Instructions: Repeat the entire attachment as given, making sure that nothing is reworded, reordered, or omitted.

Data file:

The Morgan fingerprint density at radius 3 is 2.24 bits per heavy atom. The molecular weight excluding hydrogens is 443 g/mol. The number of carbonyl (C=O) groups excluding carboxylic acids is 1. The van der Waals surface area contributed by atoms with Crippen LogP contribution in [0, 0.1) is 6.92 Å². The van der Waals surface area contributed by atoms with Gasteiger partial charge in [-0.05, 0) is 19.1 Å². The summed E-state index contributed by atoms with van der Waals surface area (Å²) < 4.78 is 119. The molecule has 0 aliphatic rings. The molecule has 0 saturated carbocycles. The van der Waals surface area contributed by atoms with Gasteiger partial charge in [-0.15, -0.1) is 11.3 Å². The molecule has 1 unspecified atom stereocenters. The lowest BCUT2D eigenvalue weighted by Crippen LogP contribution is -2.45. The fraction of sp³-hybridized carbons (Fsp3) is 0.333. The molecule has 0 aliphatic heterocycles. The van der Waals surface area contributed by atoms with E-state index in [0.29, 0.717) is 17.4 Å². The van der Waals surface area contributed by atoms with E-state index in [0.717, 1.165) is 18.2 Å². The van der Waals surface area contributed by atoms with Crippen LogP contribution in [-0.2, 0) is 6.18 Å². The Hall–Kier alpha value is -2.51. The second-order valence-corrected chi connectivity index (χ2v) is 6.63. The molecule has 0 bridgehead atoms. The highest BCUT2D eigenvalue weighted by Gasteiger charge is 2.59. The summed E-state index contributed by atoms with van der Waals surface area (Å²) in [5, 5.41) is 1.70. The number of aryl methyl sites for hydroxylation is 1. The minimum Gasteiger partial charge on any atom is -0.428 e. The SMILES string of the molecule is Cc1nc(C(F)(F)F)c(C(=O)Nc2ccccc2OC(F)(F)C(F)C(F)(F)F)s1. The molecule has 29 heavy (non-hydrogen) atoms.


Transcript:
The Morgan fingerprint density at radius 3 is 2.24 bits per heavy atom. The molecular weight excluding hydrogens is 443 g/mol. The number of carbonyl (C=O) groups excluding carboxylic acids is 1. The van der Waals surface area contributed by atoms with Crippen LogP contribution in [0, 0.1) is 6.92 Å². The van der Waals surface area contributed by atoms with Gasteiger partial charge in [-0.05, 0) is 19.1 Å². The summed E-state index contributed by atoms with van der Waals surface area (Å²) < 4.78 is 119. The molecule has 0 aliphatic rings. The molecule has 0 saturated carbocycles. The van der Waals surface area contributed by atoms with Gasteiger partial charge in [-0.15, -0.1) is 11.3 Å². The molecule has 1 unspecified atom stereocenters. The lowest BCUT2D eigenvalue weighted by Crippen LogP contribution is -2.45. The fraction of sp³-hybridized carbons (Fsp3) is 0.333. The molecule has 0 aliphatic heterocycles. The van der Waals surface area contributed by atoms with E-state index in [0.29, 0.717) is 17.4 Å². The van der Waals surface area contributed by atoms with E-state index in [0.717, 1.165) is 18.2 Å². The van der Waals surface area contributed by atoms with Crippen LogP contribution in [-0.2, 0) is 6.18 Å². The Hall–Kier alpha value is -2.51. The second-order valence-corrected chi connectivity index (χ2v) is 6.63. The molecule has 0 bridgehead atoms. The highest BCUT2D eigenvalue weighted by Gasteiger charge is 2.59. The summed E-state index contributed by atoms with van der Waals surface area (Å²) in [5, 5.41) is 1.70. The number of aryl methyl sites for hydroxylation is 1. The minimum Gasteiger partial charge on any atom is -0.428 e. The SMILES string of the molecule is Cc1nc(C(F)(F)F)c(C(=O)Nc2ccccc2OC(F)(F)C(F)C(F)(F)F)s1. The molecule has 29 heavy (non-hydrogen) atoms.